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Ah! my beloved, yours is a piteous death indeed! If you had died for your city, when you had tasted of the sweets of manhood, of marriage, and of godlike power over others, [1170] then were you blessed, if anything here is blessed. But now after one glimpse, one dream of them, you know them no more, my child, and have no joy of them, though heir to all. Ah, poor child! how sadly have your own father's walls, those towers that Loxias reared, shorn from your head [1175] the locks your mother fondled, and so often caressed, from which through fractured bones the face of murder grins—briefly to dismiss my shocking theme. O hands, how sweet the likeness you retain of his father, and yet you lie Iimp in your sockets before me! [1180] Dear mouth, so often full of words of pride, death has closed you, and you have not kept the promise you made, when nestling in my robe, “Ah, mother, many a lock of my hair I will cut off for you, and to your tomb will lead my troops of friends, taking a fond farewell of you.” [1185] But now I am not to be buried by you, but you, the younger one, a wretched corpse, are buried by me, on whom old age has come with loss of home and children. Ah me, those kisses numberless, the nurture that I gave to you, those sleepless nights—they all are lost! What shall the bard inscribe upon your tomb about you? [1190] Argives once for fear of him slew this child? Foul shame should that inscription be to Hellas. O child, though you have no part in all your father's wealth, yet shall you have his brazen shield in which to find a tomb. Ah! shield that kept safe the comely arm of Hector, [1195] now have you lost your valiant keeper! How fair upon your handle lies his imprint, and on the rim that circles around are marks of sweat, that trickled often from Hector's brow as he pressed it against his beard in battle's stress. [1200] Come, bring forth, from such store as you have, adornment for the hapless dead, for fortune gives no chance now for lovely offerings; yet of such as I possess, you shall receive these gifts. He is a foolish mortal who thinks his luck secure and so rejoices; for fortune, like a madman in her moods, [1205] springs towards this man, then towards that; and no one ever experiences the same unchanging luck.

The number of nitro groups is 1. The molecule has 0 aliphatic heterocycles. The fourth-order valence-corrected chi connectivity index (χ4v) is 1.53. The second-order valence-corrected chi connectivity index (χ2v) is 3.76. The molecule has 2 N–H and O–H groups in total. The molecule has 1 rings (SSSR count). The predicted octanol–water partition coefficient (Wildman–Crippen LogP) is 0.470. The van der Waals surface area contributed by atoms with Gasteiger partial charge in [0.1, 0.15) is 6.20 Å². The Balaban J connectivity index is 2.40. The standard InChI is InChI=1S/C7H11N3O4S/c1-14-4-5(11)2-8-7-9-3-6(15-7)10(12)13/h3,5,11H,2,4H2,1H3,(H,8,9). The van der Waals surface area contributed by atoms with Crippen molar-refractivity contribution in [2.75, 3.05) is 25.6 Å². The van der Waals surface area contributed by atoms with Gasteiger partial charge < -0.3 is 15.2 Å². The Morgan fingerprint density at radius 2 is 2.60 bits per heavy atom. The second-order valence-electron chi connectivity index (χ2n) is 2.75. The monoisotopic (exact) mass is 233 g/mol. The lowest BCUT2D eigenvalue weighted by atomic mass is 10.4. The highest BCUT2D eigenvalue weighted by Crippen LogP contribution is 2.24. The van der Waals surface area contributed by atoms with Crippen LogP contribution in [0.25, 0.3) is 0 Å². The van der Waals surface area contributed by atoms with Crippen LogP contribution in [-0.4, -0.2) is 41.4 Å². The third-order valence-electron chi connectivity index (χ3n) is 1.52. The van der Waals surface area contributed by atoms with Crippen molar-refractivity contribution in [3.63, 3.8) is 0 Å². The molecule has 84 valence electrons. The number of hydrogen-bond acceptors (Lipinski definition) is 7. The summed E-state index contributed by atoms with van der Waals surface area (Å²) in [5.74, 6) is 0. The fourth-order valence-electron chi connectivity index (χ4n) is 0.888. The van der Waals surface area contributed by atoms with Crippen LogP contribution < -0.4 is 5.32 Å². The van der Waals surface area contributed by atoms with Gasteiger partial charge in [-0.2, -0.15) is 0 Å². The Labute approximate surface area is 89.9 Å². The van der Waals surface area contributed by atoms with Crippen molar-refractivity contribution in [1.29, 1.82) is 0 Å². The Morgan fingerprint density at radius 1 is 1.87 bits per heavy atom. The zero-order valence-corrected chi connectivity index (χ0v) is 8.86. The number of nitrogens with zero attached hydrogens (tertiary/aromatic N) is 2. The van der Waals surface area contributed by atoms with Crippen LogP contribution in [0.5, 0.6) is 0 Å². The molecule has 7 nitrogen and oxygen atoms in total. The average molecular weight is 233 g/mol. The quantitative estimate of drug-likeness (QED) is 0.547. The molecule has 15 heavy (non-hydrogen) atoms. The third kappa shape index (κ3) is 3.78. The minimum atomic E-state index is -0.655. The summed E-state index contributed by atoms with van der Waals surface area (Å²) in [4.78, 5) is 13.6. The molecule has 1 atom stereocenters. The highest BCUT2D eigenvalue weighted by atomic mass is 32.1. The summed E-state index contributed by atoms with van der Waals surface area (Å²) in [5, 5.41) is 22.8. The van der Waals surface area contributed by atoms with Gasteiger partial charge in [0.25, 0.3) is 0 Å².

Chorus Leader
Look! all is ready and they are bringing at your bidding from the spoils of Troy adornment to put upon the dead.

Hecuba
Ah! my child, it is not as victor over your comrades [1210] with horse or bow—customs Troy esteems, without pursuing them to excess—that Hector's mother decks you now with ornaments from the store that once was yours, though now Helen, whom the gods abhor, has bereft you of your own, yes, and robbed you [1215] of your life and caused your house to perish root and branch.

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    • Sir Richard C. Jebb, Commentary on Sophocles: Ajax, 627
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    • Raphael Kühner, Friedrich Blass, Ausführliche Grammatik der Griechischen Sprache, (Abundantia)
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